Updated by Linda McMillan
Friday, April 21,
Today Tom and I left the town of Tingri where Tom has been recovering from a severe sinus infection the past ten days. We received a ride back to Chinese Base Camp from one of our Expedition Heroes, Mr. Dorjee of the Tibetan Mountaineering Association. He has also kindly arranged for 4 yaks to carry all our gear up the mountain. When we arrived he gave us a handwritten note he had just received from Pete Lardy up at our expedition site at Advanced Base Camp. The note asks that yaks be sent up to ABC to bring down our team on or before April 25th. The note also asks about the whereabouts of Tom and me. The note mention no particular reason why the team wants to leave. Are they ill or injured? Are they freezing in the cheap tents they were given by our expedition facilitator? Has there been an avalanche or dangerous snow conditions that prevent them from pushing to the summit? And why doesn't our team know that we've been stuck in Tingri for 11 days? Didn't our messages get to them via the other expeditions?
We are stunned by this. We had been told that it was impossible to communicate with our team at Advanced Base Camp as there are no radios or organized communications. But during our time at Tingri, we had asked all the expeditions headed to ABC that passed through Tingri to tell our team where we were and that we planned to get to ABC as soon as a transportation was available once the the weather and road closures cleared. But it seems, no one remembered to let our team know where we were or what our plans were. It seems our team thinks Tom and I in Kathmandu and not coming back to Tibet. This lack of communication is very serious and damaging to our expedition! We ask members of an Austrian expedition to carry a note for us to our team at ABC, hoping this will alert them that we are here and on our way to rejoin them.
We will stay overnight at Chinese Base Camp, then plan to race up to Middle Camp and on to Advanced Base Camp as quickly as possible. Meanwhile our expedition facilitator has arranged to send us from Urumqi (where he lives in western China) some strong Sierra Designs tents to replace the cheap, faulty ones now at our Advanced Base Camp (ABC). It will be great to have those at ABC for our team! Supposedly an English-speaking helper is also being sent to us from Urumqi, so that should help tremendously to ease any problems our team might be having with communications with the cooks and Tibetans. Being able to chip away at all the present problems facing our team gives us confidence that we can pull things together to push higher on Cho Oyu and make a bid for the summit.
Saturday, April 22,
On our way back up to Cho Oyu today, Tom and I are amazed to come around a corner in the road and see one of our expedition cooks happily walking down the trail, smoking a cigarette, his jacket unbuttoned and a big smile on is face. Needless to say, he is equally stunned to see us! We stop and try to ask him where he is going. Is he going down to get more food for the team? No, he indicates that our team members are all sick and he's quitting the expedition and going home. He's obviously not the least bit sick himself, but seems to have grown tired of being at ABC and decided to abandon the other cook and the team at Advanced Base Camp (18,600 ft). Simply amazing. What else is going on with our team at ABC, I wonder?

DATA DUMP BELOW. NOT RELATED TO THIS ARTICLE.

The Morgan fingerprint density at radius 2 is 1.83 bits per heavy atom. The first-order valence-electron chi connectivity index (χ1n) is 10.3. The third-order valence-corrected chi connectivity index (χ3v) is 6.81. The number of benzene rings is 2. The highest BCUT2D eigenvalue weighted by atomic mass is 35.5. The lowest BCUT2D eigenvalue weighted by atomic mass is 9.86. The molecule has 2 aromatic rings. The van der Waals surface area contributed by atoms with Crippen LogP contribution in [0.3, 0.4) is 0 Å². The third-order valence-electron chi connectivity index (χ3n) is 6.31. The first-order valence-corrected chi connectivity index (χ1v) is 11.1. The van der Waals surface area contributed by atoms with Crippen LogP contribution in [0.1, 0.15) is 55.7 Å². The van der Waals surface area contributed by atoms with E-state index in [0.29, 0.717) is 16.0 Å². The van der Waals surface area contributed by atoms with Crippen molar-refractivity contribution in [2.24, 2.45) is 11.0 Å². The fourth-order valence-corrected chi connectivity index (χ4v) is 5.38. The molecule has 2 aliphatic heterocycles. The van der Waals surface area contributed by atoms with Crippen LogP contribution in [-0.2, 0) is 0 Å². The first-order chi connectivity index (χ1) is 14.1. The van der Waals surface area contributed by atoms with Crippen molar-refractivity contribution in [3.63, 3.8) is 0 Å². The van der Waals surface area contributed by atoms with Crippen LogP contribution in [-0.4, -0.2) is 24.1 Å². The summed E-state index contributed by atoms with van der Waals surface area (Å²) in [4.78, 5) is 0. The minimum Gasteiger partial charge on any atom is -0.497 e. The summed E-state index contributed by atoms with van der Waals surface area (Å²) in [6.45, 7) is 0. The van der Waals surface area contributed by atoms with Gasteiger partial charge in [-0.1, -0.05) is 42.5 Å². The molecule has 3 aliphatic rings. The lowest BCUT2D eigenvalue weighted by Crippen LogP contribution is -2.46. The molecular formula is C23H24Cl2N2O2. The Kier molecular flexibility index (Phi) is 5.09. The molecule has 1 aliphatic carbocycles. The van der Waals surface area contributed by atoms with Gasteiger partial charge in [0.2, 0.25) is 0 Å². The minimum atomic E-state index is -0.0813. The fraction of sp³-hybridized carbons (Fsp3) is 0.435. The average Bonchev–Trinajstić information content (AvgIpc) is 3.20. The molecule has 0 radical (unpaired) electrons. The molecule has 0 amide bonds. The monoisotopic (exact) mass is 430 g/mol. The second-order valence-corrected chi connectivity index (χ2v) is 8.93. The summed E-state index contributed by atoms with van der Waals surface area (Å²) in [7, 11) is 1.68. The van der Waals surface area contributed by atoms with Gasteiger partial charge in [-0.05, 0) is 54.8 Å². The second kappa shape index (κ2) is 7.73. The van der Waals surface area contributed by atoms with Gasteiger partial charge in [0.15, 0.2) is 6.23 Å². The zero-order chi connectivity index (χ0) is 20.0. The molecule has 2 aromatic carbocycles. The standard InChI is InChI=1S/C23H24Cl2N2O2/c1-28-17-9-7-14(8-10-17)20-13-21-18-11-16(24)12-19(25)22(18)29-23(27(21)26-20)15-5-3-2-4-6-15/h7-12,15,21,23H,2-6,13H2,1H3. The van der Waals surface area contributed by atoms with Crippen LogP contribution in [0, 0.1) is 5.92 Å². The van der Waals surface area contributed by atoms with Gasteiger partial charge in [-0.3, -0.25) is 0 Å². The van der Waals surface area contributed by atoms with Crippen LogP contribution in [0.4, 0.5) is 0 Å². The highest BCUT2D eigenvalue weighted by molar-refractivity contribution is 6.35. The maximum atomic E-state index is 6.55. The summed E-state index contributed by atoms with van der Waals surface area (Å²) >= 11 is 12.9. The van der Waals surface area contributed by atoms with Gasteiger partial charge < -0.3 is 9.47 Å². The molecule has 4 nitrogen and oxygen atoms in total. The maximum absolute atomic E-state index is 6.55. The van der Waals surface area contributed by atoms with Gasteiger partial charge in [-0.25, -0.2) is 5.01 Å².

Tom and I stop overnight at the snowy, bone-chilling Middle Camp (17,000 ft) to sleep. At this altitude you start to really appreciate the warmth of a high-quality down parka with a hood.like our Prism Optimus jackets from The North Face, Also, our Mountain Hardwear sleeping bags have sleeping hoods built into the design. By snuggling way down into this bag, I can keep a layer of down over my face to warm and retain moisture in the air I will breathe most of the night. I think Tom's bag is not quite long enough for him to to do this, and he complains of a dry throat in the mornings. Could that be one reason he ended up with a sinus infection?
Tomorrow we plan to rejoin our team and let them know that strong replacement tents and a translator are on the way.
However, besides the problems with tents and cooks, it sounds like Pete and George now also have colds or coughs. Could the Sherpas also be sick? That, along with the recent snowfalls could be keeping them from pushing higher than Camp 1 above ABC. We've heard from Mr. Dorjee that so far, our team and most of the others on the mountains have only made it to Camp 1 on Cho Oyu above Advanced Base Camp, with the exception of our friend Piotr Pustelnik of the Polish expedition. We have heard that Piotr finally reached the summit of Cho Oyu this week, the first person to summit one of the major peaks (Mount Everest, Cho Oyu, Makalu, Manaslu, Shishapangma, Kanchenjunga, etc.) in the Himalaya this season. Still, I feel that if I can just smooth out the food and illness problems, our team will rally together to create some summit successes. I can't wait to get to ABC and at last see what the mountain looks like from there. All of our team has been there except me.
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